When it comes to forming the edges of countertops, pool coping and steps, a good form liner or mold is an indispensable tool that can help you get the job done quicker and easier — no more hand chiseling or finagling a texture mat to give you a detailed edge.
Some form liners can provide edge detail that wouldn’t be possible without them. Easy to use, they are simply inserted along a form’s inner edge before placing the concrete into it. Once the concrete is set, you strip the form work and remove the insert to reveal a finished edge. The edge can be left as is or colored.
If you ask Dan Whitaker, Northeast sales rep for Butterfield Colors headquartered in Aurora, Illinois, he’ll tell you step liners are a great addition to a concrete contractor’s toolbox.
“They make the job go so much smoother,” he says of his company’s step liners that give stair tread edges, risers, wall caps and other vertical surfaces a decorative edge with minimal effort.
Once the reusable urethane step liners are secured in place, you just place the concrete, vibrate it to eliminate honeycombs and worm holes and stamp the step treads with a texture mat. The next day you strip the forms to reveal the textured risers and the steps are done.
“It’s a big labor savings and it looks better,” Whitaker says. Unlike previously, you don’t have to wait for the concrete to set up before pulling the form, rubbing the face and then stamping the step risers.
Butterfield Colors has about 30 step liners to offer, with its most popular the one-piece cantilever 7¼-inch cut stone. “The top 2 inches looks like there’s actual stone sitting on top of the steps,” he says. There’s also has a 7¼-inch version with a wooden texture that was designed to use with the popular Gilpin’s Falls texture mats.
Butterfield’s Pebblestone form liner pattern is probably the company’s most unusual design. Photos courtesy of Butterfield Color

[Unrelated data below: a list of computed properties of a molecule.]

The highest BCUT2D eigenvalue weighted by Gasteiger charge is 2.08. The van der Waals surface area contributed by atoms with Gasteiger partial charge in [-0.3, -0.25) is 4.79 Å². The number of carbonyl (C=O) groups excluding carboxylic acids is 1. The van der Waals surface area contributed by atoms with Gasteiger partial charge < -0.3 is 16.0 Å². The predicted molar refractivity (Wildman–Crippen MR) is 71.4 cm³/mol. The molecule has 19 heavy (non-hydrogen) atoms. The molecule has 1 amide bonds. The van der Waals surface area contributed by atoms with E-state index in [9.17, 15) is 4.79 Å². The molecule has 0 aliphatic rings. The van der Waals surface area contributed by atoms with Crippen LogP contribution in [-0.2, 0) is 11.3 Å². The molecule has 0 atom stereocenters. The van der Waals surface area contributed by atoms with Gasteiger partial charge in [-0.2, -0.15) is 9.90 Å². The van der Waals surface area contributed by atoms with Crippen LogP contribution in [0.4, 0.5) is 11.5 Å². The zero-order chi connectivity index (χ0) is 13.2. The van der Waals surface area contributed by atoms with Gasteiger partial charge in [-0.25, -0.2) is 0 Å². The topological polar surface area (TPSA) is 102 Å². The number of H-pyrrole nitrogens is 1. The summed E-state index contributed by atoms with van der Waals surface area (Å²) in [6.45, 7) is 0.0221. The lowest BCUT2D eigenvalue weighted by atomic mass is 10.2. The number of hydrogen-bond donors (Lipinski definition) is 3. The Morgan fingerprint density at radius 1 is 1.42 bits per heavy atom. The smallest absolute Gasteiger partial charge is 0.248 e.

The company’s Pebblestone step liner is probably its most unusual design, Whitaker notes. It and some of the other step liners, including cut stone, are available in a 1½- or 2¼-inch size that can be used for countertop edges as well as stairs.
Some contractors like to combine two step liners to create a more custom look, he adds. “We also make some oversized step liners so you can trim them to fit your needs.”
The liners, which are touted for their realistic look and durability, can be used repeatedly. “I’ve never worn one out,” Whitaker says. They last for a very long time and tend to be tossed when they’ve been “cut and cut” and are only a couple of feet long.
Butterfield’s form liners are designed with a 45-degree angle where the riser meets the tread to give contractors room to finish the step under the form.
Producing countertops easier
In addition to the Butterfield step liners that can also be used on countertop edges, there are tools explicitly made to make fabricating countertops easier.
Concrete Countertop Solutions, headquartered in Scott Township in Northeastern Pennsylvania, introduced its edge forms to the market about 10 years ago. “Z Counterform was the start of everything. That was our entrance into the concrete market,” says Dario Baldoni, vice president of technology and marketing, whose father invented the product and founded the company.
The countertop forms are designed to be used easily and consistently to build cast-in-place, concrete countertops with finished edges. Simply place ½-inch cement backer board on top of the cabinets, fasten the form to the edges and back wall and pour the concrete. After the concrete has cured, pull the form and snap it off.
The extruded PVC forms come with 10 different edge styles that vary in width and profiles from Fancy and Commercial to the company’s best-selling Square Edge.
The forms opened the ability for contractors to cast in place without having to screw into the cabinets or make forms out of wood, Baldoni says. “You cast right on top of the cabinets, so you don’t have to move several hundred pounds of concrete and you don’t have to worry about the counters not fitting properly. And you can form and pour all in one day.”